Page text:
It has become all the rage: visit a slum to find yourself. Hug orphans in some poor African country – and you do something good and have fun at the same time. Oh, and it should not be forgotten – you pay a hefty sum to the organisation that has arranged your good-doing, with only a tiny amount going to those you are keen to help. Three weeks to help out in an orphanage in Argentina? That would be Euro 890 (without your flights and cost of living). No lack of takers, and the organisations that offer such services have mushroomed over the last few years.
The gap year culture has been critiqued from various sides – not least by organisations who claim to do serious development work and only send those out who have relevant skills and experiences, and I do not wish to add to those critiques here. Nor do I want to repeat the well rehearsed argument that many gap-yearers behave like a new brand of colonialists – which is true in many cases but not what I aim to engage with here.
And already before the current gap-year-wave it was the case that orphanages in particular were a magnet for do-gooders. I remember in Rwanda in late 1994, how American church based organisations descended on various orphanages in the country, thus creating a demand for the latter leading to a situation where children with parents or close relatives still alive were put into orphanages for a while. Such tendencies seem to have increased all over the globe with the gap-year culture, as demand for cuddling orphan children is bound to produce the needed supply.
What I want to do here is to advocate for a tradition that is much older than the ‘gap-year’, and encourage youngsters who just finished high school or other forms of school-leaving age activities to explore the world on their terms, to follow their curiosity and do so in a way that does less harm to the planet and its people, in particular those regarded as ‘vulnerable’.
Such a way of travelling and exploring, not with its value for a future CV in mind where ‘international volunteering’ seems to have become one pre-condition for a successful career, is bound to prove valuable for any future life trajectory even if in often roundabout ways. I was reminded of this when I was asked to contribute a chapter to a book on Asmara, the capital of Eritrea. It prompted me to rethink how I became involved in Eritrean affairs in the first place.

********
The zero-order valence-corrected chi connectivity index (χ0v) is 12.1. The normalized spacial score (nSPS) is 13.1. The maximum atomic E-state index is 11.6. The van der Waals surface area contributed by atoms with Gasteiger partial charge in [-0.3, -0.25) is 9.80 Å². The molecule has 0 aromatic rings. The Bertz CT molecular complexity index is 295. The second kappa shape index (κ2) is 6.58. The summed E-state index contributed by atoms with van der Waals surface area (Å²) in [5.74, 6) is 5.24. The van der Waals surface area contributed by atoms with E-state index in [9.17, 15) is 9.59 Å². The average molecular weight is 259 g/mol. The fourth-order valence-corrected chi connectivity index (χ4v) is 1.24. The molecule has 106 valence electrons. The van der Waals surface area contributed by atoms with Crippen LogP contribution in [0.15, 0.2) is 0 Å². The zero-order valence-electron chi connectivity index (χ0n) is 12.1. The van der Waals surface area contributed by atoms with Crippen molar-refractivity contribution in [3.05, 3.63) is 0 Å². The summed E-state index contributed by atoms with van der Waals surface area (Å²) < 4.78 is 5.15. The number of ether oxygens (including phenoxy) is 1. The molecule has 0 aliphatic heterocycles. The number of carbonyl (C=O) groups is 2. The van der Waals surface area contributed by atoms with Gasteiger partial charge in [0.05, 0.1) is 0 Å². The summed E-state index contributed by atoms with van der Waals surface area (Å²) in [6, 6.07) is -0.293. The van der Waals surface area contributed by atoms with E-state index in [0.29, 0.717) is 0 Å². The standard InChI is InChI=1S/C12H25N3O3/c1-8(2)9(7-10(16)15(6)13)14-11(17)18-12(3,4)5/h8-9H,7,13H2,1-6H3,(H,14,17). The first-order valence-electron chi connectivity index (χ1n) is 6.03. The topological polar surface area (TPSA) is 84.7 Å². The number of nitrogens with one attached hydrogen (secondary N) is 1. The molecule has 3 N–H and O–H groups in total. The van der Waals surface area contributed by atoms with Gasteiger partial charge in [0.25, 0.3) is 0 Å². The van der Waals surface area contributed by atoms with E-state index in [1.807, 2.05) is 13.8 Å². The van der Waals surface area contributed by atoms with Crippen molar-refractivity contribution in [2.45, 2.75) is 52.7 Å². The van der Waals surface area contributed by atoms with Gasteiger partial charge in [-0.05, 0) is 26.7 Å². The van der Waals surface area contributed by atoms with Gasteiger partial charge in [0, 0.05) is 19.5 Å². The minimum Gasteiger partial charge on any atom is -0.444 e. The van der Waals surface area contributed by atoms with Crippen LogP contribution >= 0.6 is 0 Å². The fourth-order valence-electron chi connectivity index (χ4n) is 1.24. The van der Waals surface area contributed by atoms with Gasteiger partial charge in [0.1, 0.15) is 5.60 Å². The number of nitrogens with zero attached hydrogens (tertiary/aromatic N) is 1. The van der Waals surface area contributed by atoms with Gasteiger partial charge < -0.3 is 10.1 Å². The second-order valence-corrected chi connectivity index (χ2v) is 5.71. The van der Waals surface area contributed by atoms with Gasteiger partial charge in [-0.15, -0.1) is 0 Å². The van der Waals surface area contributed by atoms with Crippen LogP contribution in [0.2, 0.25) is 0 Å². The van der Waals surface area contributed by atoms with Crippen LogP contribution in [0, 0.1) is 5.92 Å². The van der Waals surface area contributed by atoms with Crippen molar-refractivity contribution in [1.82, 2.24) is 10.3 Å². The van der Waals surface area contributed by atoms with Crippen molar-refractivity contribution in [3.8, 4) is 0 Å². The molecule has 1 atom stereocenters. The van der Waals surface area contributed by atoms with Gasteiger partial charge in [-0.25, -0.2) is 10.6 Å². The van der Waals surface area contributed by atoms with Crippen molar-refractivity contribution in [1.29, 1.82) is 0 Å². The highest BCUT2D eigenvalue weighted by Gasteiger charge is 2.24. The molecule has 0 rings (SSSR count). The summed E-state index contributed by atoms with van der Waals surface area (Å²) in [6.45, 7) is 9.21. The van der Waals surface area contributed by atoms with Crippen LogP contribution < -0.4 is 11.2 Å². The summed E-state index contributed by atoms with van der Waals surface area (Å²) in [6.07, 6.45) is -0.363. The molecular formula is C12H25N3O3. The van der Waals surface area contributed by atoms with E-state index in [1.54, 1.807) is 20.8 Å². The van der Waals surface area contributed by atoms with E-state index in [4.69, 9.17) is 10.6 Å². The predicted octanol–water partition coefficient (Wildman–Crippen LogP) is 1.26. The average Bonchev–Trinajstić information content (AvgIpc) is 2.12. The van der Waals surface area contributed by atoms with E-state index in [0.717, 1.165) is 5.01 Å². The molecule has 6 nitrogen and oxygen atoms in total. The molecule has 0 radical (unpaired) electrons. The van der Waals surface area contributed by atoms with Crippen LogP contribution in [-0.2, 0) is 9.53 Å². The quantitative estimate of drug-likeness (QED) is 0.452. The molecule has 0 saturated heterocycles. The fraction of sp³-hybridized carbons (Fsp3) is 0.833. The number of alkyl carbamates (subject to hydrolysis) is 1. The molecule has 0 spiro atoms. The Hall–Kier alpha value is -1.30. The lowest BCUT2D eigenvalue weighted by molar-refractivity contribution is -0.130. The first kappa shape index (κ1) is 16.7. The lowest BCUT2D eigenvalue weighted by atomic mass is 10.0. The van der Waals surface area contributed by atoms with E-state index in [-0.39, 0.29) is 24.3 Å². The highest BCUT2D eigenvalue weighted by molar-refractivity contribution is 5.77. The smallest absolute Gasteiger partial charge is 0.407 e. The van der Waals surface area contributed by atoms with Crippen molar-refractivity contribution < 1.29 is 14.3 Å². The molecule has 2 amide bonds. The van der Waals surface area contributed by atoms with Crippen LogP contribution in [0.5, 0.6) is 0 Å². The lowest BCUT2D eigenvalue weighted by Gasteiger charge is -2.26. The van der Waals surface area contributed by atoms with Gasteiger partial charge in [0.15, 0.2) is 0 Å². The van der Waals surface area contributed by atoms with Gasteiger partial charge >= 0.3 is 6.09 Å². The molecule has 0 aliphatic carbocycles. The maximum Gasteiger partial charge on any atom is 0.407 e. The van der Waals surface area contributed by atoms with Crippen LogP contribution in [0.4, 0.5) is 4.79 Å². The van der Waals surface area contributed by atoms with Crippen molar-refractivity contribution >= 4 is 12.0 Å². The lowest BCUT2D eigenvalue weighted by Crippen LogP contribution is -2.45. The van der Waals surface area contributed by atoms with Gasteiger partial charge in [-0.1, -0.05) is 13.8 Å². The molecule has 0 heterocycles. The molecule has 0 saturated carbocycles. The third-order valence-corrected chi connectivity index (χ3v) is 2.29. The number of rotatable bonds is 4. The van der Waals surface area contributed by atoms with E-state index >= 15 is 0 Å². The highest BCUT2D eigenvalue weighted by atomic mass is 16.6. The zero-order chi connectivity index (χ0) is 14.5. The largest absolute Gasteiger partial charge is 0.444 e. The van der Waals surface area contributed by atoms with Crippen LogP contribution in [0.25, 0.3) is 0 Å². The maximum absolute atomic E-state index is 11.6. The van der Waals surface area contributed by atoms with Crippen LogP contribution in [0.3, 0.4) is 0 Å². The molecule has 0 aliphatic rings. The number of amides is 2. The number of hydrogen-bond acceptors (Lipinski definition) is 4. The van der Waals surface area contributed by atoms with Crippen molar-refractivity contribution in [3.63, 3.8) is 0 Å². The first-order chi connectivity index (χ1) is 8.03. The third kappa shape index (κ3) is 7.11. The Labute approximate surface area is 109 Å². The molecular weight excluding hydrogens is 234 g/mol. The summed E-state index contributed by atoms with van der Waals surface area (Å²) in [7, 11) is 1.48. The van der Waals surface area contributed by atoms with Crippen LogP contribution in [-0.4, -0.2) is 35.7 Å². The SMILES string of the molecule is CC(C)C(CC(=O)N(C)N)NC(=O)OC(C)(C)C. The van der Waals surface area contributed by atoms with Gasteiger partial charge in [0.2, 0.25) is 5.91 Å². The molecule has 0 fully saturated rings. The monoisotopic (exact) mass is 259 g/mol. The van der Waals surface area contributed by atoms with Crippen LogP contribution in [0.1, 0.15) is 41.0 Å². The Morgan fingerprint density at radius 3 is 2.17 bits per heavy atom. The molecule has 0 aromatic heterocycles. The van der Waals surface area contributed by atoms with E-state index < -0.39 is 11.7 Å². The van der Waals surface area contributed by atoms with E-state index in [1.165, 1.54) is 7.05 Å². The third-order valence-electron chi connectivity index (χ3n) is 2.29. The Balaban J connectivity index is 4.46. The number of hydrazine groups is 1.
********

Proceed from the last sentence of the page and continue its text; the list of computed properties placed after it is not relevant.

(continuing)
It were the early 1980s, I had just finished the German equivalent to A-levels, and set off travelling, initially with a friend, with little money but a lot of curiosity. Setting of by train and through hitch-hiking, a very common way of getting around then, I eventually found myself living in Cairo, partly working as an extra for an Egyptian cinema production that needed European-looking people for some disco scenes. At some point I ran out of money, and did what many fellow explorers in a similar situation did back then: took the bus to Eilat in Israel to work in one of its hotels for a few weeks. In need of accommodation, I ended up renting a room in the flat of an Eritrean who, like many of his fellow countrymen, worked in the construction industry.
Mike, as he shall be called, had fled the Eritrean liberation war that was then in full swing, as he was reluctant to get involved in politics of any kind, and wanted to join his sister who was living in Italy. At the time, his UN-issued laissez-passer papers allowed him to go as far as Israel. Israel then was the dead end of a long journey, and quite a community of Eritreans in similar situations had gathered in Eilat. Mike, during the three months I came to share a flat with him, instilled in me vivid imaginations of a beautiful city in the Abyssinian highlands, Asmara, and when we eventually parted company it was with the words then common among Eritreans dispersed throughout the world: ‘Until next time in Asmara’, an expression of hope that one day Eritrea would be free and we could all gather there. In relation to Mike, who over the coming decade I lost touch with, next time never came – even if during my first visits to Asmara in the 1990s I kept looking our for his tall figure, and always expected him to somehow show up on the passeggiata, the routine evening walk on Asmara’s main street, one of those Italian traditions that have survived in post-liberation Eritrea.
Thus, while it took me about a decade to eventually set foot into Eritrea, it was the time I spent with Mike and his friends that left a profound imprint on my future life, even if I did not anticipate this during the time we spent together. When I returned from my travelling explorations to study in Berlin, I became involved with the Eritrean diaspora community there, and eventually, and after quite a few detours, I would become a scholar of Eritrea and the wider Horn.
And while I never met Mike again, our encounter in 1984 made me return to Israel to conduct research among new cohorts of Eritrean refugees there between 2010-2013. Coming full circle one could say – even if I never anticipated that my vagabond years would become such a meaningful guide to my life as first a journalist and then a researcher.
My book chapter that inspired this blog, ‘Until next time in Asmara: A City of Aspiration, Despair and Ambition’, has been published in the book Architecture in Asmara: Colonial Origin and Postcolonial Experiences. Volgger, P. & Graf, S. (eds.). DOM Publishers, p. 432-439.